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September 18, 2014

Bryan Cranston Dishes on 'Breaking Bad' Season 3

by Andrew Scott, posted Mar 19th 2010 1:00PM
Bryan CranstonHe's already won two consecutive Emmys for his critically acclaimed performance on 'Breaking Bad,' and beginning this Sunday, Bryan Cranston will be gunning for his third.

Cranston plays Walter White on the AMC series, a terminally ill chemistry teacher who turns to drug-dealing to leave money behind for his family.

In two seasons, things have gone from good, to bad, to worse. But just how bad will things get for Walt this season (premiering Sun., Mar. 21 at 10PM)? This week, Cranston chatted exclusively with AOL TV to get the full scoop on season 3.

Read our full interview after the jump.Bryan CranstonHe's already won two consecutive Emmys for his critically acclaimed performance on 'Breaking Bad,' and beginning this Sunday, Bryan Cranston will be gunning for his third.

Cranston plays Walter White on the AMC series, a terminally ill chemistry teacher who turns to drug-dealing to leave money behind for his family.

In two seasons, things have gone from good, to bad, to worse. But just how bad will things get for Walt this season (premiering Sun., Mar. 21 at 10PM)? This week, Cranston chatted exclusively with AOL TV to get the full scoop on season 3.

Read our full interview below:


Walt pretty much hit rock bottom at the end of last season. Moving into season 3, are things going to get better or worse for him? I'm guessing much worse.

[Laughs] Yeah, you know the show. Just when you think he's trying to come out of it ... The writers are so brilliantly weaving the storylines around so that just as one question is answered, two or three more are popping up. So, you don't seem to have much rest and that's the way 'Breaking Bad' seems to have started and I don't see it changing at all, certainly not in this third season.

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Walt's marriage to Skyler (Anna Gunn) is also in a rut. Can it be salvaged, or are they headed toward divorce?

I think anything is possible. Walt has damaged the integrity of the relationship. He's hoping that it hasn't been permanently damaged, but it's hard to say. I mean, I guess there's always hope, but it's looking pretty bad right now. With the occurrences in the third season, it goes from bad to worse, and then a little hopeful; it's like spinning. And then it's like, "Where does it go? Where is it going?" and then it spins into another place altogether. It's really interesting how it's interwoven.

Skyler has sort of figured out what's going on with Walt, and I feel like more characters are about to catch on this season, like Hank (Dean Norris). How big of a role does he play in season 3?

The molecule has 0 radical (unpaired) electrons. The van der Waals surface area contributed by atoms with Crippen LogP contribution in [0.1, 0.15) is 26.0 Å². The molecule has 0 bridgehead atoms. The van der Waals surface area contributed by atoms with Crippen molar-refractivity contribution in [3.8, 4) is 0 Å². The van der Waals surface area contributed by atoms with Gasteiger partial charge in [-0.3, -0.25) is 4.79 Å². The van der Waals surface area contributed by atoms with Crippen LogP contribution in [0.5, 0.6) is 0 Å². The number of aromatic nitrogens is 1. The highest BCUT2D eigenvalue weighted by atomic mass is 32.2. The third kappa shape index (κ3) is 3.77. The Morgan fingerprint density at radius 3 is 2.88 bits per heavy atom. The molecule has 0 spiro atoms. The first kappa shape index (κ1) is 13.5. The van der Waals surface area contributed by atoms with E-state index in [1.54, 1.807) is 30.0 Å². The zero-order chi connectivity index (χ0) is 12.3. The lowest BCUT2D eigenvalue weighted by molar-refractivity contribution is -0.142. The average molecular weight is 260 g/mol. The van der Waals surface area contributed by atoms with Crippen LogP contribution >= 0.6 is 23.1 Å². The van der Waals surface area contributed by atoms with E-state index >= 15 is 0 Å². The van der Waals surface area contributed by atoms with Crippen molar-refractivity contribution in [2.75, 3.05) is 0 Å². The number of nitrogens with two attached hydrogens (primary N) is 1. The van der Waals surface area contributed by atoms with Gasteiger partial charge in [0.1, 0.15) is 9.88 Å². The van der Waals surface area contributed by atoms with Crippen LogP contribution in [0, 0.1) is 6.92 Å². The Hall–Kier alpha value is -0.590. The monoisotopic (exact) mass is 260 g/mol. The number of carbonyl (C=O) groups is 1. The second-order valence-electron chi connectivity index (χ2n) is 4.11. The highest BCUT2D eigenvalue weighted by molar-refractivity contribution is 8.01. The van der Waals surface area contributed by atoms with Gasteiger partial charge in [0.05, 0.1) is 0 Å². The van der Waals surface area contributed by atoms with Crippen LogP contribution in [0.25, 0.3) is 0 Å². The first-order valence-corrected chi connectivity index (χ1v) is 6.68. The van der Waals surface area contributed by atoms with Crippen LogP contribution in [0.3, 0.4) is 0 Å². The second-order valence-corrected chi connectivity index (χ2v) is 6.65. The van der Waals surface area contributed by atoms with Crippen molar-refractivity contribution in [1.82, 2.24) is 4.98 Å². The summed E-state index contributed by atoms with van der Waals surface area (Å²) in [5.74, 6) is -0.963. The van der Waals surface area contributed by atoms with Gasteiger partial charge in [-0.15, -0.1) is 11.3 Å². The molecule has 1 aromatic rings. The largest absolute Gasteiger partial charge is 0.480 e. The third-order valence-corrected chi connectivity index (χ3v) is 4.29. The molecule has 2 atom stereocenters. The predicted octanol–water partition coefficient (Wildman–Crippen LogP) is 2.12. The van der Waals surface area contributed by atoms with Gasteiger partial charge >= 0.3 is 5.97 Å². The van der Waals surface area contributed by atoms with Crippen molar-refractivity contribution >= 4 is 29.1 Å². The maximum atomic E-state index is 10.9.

Very big. He has a very, very important, integral part to the show and just seems that he applies the pressure from a legal standpoint, which is always important in a show that involves crime. He puts on the pressure there. He comes very close. At one time he's literally within inches of Heisenberg. It's very interesting how I narrowly escape capture from him and then I wonder if I really did. Then he goes back. It's palm-scratching. You get nervous watching it.

Walt is becoming more of a bad-ass with each episode. Will we see more of that personality develop this season?

Yeah, yeah. The so-called "bad-ass" personality is a trait within that line of work. If you don't develop that, you're going to be taken advantage of, picked on, bullied, pushed down or killed or something. You have to stake your claim and be aggressive about it, and that's the one thing that Walt has learned. There was a huge learning curve for him coming out of academia where everything made sense, everything was orderly and now all of the sudden, it's all thrown up in the air. It's run by people who are criminals themselves, crooks and drug-users, liars, thieves and murderers. There is some chaotic rule to it, but he's not aware of it. He's got to learn this and so we find that he's starting to learn this. In season 3, he really starts to realize that he needs to embrace who he is and the dark sides of his personality in order to survive.

Do you see him taking over the drug world?
Well, what's really interesting ... is that he was sort of operating out of a bubble. He was just making his product the best he can, trying to get the best price and sell it. I don't think he even thought of how that affects anyone else. The cartel is not happy with him at all, and that plays a big part in this season as well. He's stepping on toes that he wasn't aware of.